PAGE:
ORIGINALLY PUBLISHED IN THE GEORGIA STRAIGHT, APRIL 20, 2000
By Steve Newton
Ever since Woodstock happened, the music world’s been hearing about Jimi Hendrix’s performance at the fabled ’69 rock fest. I’ve seen some of the film footage and heard the recordings, and indeed the legendary guitarist appears in good form—but sometimes I wonder if his set was really as transcendent as the historians would have you think. According to Michael Hill, singer-guitarist for Michael Hill’s Blues Mob, it sure as hell was.
“Absolutely,” says the 47-year-old blues-rocker from his Brooklyn home, “absolutely. He played last, and it was, like, Monday morning, so the crowd had thinned out a lot and I got to be a lot closer to the stage. It was the kind of thing where, when he did ‘The Star-Spangled Banner’, you were looking up for planes, ’cause there was nothing like that happening then. When you hear it now it’s fascinating, but then it was really amazing.”
After witnessing Hendrix use his Strat at Woodstock to imitate the sound of jets and bombs, Hill managed to get out to see him perform four more times, and the master’s influence is evident in the heavy brand of blues Hill practices today.
The guitarist—whose band makes its first Vancouver appearance at the Yale on Wednesday (April 26)—has released three albums on Chicago-based Alligator Records, including 1998’s speaker-shredding New York State of Blues. But while Hill says in his current bio that it was Hendrix who made him want to play guitar, he also points out that it was Bob Marley who made him want to write songs.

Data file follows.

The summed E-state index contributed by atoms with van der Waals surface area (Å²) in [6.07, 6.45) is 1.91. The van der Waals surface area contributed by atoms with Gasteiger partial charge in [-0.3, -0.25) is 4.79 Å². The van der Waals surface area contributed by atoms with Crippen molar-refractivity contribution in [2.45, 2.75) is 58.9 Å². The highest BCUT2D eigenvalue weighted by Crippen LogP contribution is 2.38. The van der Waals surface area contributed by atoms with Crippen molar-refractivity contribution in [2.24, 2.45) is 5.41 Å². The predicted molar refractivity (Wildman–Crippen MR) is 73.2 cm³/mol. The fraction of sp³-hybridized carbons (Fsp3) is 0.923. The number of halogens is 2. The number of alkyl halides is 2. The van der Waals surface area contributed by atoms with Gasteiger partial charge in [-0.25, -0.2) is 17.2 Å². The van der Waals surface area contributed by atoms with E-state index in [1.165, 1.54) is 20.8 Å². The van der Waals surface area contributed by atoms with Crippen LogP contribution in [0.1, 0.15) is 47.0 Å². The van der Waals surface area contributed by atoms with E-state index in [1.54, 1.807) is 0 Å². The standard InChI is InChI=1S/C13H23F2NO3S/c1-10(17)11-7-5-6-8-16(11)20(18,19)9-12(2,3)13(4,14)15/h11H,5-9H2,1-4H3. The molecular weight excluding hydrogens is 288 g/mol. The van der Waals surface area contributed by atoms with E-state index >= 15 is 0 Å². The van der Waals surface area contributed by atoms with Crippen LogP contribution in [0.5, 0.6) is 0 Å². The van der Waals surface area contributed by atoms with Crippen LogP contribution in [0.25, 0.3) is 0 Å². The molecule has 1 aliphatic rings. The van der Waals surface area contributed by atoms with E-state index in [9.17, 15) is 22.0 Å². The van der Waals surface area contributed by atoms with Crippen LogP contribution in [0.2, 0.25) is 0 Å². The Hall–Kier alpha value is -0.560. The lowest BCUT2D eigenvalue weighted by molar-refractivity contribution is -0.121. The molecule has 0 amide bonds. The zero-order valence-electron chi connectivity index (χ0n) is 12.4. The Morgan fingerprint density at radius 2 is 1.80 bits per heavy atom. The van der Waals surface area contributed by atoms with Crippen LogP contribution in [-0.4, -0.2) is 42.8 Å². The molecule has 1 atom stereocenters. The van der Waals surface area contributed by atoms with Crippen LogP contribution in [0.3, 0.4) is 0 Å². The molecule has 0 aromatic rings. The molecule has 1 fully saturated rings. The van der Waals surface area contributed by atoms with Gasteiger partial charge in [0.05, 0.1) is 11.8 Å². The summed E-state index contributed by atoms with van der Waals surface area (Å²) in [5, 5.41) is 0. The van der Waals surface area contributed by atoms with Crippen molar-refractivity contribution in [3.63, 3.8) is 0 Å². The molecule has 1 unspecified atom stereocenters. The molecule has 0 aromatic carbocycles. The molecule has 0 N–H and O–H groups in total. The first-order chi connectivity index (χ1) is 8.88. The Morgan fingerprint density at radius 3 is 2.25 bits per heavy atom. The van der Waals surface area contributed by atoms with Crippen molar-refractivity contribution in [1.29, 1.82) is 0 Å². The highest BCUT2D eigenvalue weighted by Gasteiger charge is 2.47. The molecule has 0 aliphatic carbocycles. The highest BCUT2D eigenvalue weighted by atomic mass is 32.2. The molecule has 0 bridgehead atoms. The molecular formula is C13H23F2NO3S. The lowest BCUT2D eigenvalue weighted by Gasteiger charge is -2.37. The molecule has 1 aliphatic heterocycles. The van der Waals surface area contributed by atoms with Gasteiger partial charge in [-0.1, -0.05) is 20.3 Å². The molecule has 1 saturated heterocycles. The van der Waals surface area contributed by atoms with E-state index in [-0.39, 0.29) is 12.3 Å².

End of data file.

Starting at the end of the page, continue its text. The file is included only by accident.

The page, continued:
“Well, he was one of the people,” Hill clarifies. “Marvin Gaye and Curtis Mayfield were also influences. But my father had a great record collection, and my mother played piano and sang, and they raised my brother and my sisters and myself to be cognizant of the civil-rights movement and to have a strong sense of identity, so the ideas for writing songs came from that.
“I mean, pop music is basically a medium that only talks about romance, but in the tradition of the blues, music was always about life—it wasn’t just limited to romance. It was about joy, about pain, love, sex, death. You know, lynchings. It really was the news of the day, and it was a voice for people who didn’t have a voice. That made it a really rich thing, and so we’re just trying to honour that tradition.”